Matt Trowbridge: Time for Bears to take drastic measures
Here’s hoping the McCaskeys listen to Packer fans.
A year ago, when the Packers had the same 5-9 record the Bears have now, the Rockford Register Star asked local Packer fans how to fix the team. Linda Fry of Cherry Valley said “75 percent of the blame” belongs to the coaches. “They have a lot of potential, but the coach holds them back.”
Jim Fosse of Machesney Park singled out the defensive coaches. “The defense has so much talent, but the coaching stinks.”
It seems redundant to write the Bears should fire Lovie Smith and most of his assistants. We’ve written this many times before. And every Bears fan knows this.
But last year’s Packer fans demonstrate how much difference an obvious answer can make. A year ago, Green Bay’s No. 20-rated defense was a virtual clone of Chicago’s No. 21-rated unit; Chicago allowed six more yards than the Packers in 16 games (5,355 yards to 5,349). This year’s gap is 549 yards — and counting — as Green Bay has risen to No. 2 in the league and No. 1 in turnover margin after hiring Dom Capers as its new defensive coordinator.
Just don’t expect new coaches to make Chicago a Super Bowl contender the way Capers has done that for the Packers in Green Bay.
The Bears problems start above Lovie Smith, with the man who hired him. No wonder general manager Jerry Angelo said no decision has been made yet on Smith, who has two years and $11 million left on the contract extension Angelo gave him after the 2006 Super Bowl. Angelo might be gone before Smith.
If so, it will be for three reasons:
_Angelo’s first-round draft record. Angelo has drafted, in order, Marc Colombo, Michael Haynes, Rex Grossman, Tommie Harris, Cedric Benson, Greg Olsen and Chris Williams. In Angelo’s eight drafts, only Harris and Olsen among first-round picks have been even average NFL starters for the Bears.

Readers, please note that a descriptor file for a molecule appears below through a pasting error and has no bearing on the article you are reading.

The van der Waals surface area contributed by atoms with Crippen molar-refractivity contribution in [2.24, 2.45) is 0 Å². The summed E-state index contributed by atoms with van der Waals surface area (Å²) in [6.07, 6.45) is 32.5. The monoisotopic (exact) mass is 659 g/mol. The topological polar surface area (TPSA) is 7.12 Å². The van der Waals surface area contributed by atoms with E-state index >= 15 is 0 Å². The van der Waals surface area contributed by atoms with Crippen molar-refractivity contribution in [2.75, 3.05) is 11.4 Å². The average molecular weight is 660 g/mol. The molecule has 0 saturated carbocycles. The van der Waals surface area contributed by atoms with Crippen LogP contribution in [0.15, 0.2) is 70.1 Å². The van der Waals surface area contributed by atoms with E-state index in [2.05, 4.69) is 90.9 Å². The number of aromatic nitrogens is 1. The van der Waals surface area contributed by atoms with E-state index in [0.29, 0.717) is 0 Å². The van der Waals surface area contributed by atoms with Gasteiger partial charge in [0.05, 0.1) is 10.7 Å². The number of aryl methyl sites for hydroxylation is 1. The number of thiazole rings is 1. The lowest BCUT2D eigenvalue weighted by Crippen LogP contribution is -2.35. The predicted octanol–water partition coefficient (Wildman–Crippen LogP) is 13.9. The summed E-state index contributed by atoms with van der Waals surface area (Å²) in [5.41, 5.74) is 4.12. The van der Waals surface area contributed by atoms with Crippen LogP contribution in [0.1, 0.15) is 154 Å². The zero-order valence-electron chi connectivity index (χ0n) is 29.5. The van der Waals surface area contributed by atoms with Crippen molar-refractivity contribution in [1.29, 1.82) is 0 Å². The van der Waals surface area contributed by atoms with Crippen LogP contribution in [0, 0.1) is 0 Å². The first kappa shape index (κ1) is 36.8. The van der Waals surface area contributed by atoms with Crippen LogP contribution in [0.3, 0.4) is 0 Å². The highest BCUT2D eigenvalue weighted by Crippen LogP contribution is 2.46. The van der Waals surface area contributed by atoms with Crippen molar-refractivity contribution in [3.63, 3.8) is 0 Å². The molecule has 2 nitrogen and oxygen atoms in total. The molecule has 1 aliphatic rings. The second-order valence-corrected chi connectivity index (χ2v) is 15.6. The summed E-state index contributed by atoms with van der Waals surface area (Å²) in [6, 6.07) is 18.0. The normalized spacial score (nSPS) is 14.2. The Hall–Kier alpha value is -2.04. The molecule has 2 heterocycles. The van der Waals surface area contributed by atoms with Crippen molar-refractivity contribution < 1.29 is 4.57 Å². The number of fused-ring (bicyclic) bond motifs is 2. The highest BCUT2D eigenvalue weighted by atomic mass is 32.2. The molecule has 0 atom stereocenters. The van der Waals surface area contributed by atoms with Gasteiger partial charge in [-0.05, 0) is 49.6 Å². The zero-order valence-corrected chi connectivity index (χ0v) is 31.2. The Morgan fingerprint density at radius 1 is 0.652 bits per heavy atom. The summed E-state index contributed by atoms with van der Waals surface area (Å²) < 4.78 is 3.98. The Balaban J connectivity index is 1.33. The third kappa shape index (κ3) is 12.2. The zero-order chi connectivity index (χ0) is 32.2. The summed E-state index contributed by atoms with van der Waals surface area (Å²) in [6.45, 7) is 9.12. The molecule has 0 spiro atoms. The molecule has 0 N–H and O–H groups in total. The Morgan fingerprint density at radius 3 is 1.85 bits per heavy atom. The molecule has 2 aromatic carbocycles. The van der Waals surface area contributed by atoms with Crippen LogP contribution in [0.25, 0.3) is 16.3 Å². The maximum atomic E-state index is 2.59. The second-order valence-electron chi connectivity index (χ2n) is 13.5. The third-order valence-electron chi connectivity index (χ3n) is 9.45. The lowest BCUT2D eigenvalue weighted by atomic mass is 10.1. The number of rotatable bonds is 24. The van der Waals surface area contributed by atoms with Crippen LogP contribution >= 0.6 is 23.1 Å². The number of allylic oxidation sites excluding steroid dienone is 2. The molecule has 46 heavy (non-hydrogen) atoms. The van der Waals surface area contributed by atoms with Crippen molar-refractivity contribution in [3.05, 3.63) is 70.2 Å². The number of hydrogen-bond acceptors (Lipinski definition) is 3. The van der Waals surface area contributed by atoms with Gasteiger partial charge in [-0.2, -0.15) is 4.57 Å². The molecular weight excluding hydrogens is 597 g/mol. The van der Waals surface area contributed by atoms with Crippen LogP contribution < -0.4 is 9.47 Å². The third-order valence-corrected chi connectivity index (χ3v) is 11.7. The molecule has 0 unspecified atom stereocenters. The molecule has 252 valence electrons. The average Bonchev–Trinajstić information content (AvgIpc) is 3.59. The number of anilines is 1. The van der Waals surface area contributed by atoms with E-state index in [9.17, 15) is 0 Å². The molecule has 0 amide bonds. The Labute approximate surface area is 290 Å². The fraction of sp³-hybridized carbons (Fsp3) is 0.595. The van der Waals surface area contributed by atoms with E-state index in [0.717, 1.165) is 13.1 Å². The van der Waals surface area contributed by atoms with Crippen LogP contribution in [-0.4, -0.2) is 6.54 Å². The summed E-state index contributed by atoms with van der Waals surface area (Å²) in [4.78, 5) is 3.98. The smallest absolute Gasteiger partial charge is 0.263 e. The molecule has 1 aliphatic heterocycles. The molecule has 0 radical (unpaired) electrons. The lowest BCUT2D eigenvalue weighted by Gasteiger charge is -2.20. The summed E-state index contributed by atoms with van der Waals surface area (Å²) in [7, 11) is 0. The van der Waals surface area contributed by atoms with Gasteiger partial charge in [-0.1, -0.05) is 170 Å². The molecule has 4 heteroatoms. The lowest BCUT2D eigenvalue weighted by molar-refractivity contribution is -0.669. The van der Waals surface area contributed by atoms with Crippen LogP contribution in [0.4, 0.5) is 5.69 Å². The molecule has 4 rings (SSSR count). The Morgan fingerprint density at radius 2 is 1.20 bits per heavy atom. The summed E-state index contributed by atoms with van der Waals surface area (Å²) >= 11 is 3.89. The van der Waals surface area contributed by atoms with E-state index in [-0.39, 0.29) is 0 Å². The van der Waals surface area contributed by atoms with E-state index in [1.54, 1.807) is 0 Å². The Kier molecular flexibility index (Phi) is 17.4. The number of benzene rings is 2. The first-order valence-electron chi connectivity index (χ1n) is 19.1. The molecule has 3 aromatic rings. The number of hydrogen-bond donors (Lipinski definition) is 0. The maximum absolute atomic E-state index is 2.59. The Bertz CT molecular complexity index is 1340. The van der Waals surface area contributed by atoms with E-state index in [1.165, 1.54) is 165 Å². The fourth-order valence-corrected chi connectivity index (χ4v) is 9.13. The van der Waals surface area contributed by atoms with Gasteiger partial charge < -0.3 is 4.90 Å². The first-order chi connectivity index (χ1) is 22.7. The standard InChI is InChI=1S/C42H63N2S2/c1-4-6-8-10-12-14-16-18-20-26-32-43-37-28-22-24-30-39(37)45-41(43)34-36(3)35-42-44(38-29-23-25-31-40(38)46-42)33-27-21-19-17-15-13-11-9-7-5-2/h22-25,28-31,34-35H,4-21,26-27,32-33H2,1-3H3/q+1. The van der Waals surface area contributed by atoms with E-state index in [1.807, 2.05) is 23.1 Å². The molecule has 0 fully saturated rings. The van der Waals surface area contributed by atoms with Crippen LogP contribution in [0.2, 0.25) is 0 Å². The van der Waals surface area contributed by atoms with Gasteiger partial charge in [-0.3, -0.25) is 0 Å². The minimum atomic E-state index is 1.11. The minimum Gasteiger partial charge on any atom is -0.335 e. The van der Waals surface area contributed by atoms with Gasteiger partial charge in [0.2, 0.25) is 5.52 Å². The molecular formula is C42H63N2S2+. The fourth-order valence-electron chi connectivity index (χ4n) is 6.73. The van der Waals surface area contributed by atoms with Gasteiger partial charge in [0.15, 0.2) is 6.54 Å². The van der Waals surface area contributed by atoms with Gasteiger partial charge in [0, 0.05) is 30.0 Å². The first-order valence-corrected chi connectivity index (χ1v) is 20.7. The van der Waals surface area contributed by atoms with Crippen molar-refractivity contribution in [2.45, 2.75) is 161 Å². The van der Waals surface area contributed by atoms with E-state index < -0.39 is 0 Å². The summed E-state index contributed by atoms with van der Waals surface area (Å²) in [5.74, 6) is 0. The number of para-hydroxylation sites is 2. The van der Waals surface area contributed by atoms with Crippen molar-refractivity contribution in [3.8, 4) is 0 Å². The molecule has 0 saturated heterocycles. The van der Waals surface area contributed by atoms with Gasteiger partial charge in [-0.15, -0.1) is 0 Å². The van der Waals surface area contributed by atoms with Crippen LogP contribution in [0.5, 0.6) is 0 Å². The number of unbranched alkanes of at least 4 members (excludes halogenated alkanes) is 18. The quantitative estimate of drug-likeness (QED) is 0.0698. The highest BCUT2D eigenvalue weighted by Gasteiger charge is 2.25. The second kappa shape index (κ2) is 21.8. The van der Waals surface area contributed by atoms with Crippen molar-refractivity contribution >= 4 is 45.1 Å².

_Trading down. Angelo loves to trade down and get extra picks, but those picks have turned out to be Dollar Store castoffs: Roosevelt Williams, Bobby Gray, Adrian Peterson, Michael Haynes, Rex Grossman, Ian Scott, Justin Gage, Joe Odom, Leon Joe, Claude Harriott, Danieal Manning, Dusty Dvoracek, Tyler Reed, Dan Bazuin, Garrett Wolfe, Kevin Payne, Trumaine McBride, Earl Bennett, Marcus Harrison, Craig Steltz, Zack Bowman, Kellen Davis, Ervin Baldwin, Jarron Gilbert and Henry Melton.
_Misplaced loyalty. From his first contract extension (Dick Jauron) to his last (Jay Cutler), Angelo has thrown bad money after good on players and coaches who had a full year, and often much more, on their existing contracts.
Lovie Smith is 21-25 after his extension with zero playoff berths in three years. Dick Jauron was 11-21 after his extension.
Angelo’s re-upped players have done even worse. He gave Jay Cutler, with three years left on his rookie contract, a two-year, $30 million extension in October when he had an 86.9 passer rating. Since then, Cutler has nine TD passes, 18 interceptions and a 62.4 passer rating.
If Angelo had waited until now, he could have extended Cutler for $37 and a one-year pass to Great America. Cutler’s current 71.1 passer rating is lower than Kyle Orton last year. And Brian Griese in 2007. And Rex Grossman in 2006. Heck, it’s even lower than Chad Hutchinson in 2004 (73.6).
And Cutler is far from alone. Angelo once made Brian Robinson one of the five highest-paid defensive ends in the NFL. He later gave extensions to R.W. McQuarters, Jerry Azumah and Qasim Mitchell. Before the 2008 season, Angelo extended Devin Hester, Brian Urlacher, Tommie Harris, Robbie Gould, Alex Brown, Desmond Clark, Rex Grossman, Kyle Orton and Rashied Davis.
All those players were once good for the Bears, or at least OK. But instead of letting players walk after their useful days are through, as Kenny Williams and the White Sox are doing with Scott Podsednik, Angelo has kept scores of Bears on the downside of their careers. And given them raises.
Chicago needs new players. And new coaches to coach them. And a new GM to pick them.
Rockford Register Star assistant sports editor Matt Trowbridge can be reached at (815) 987-1383 email@example.com.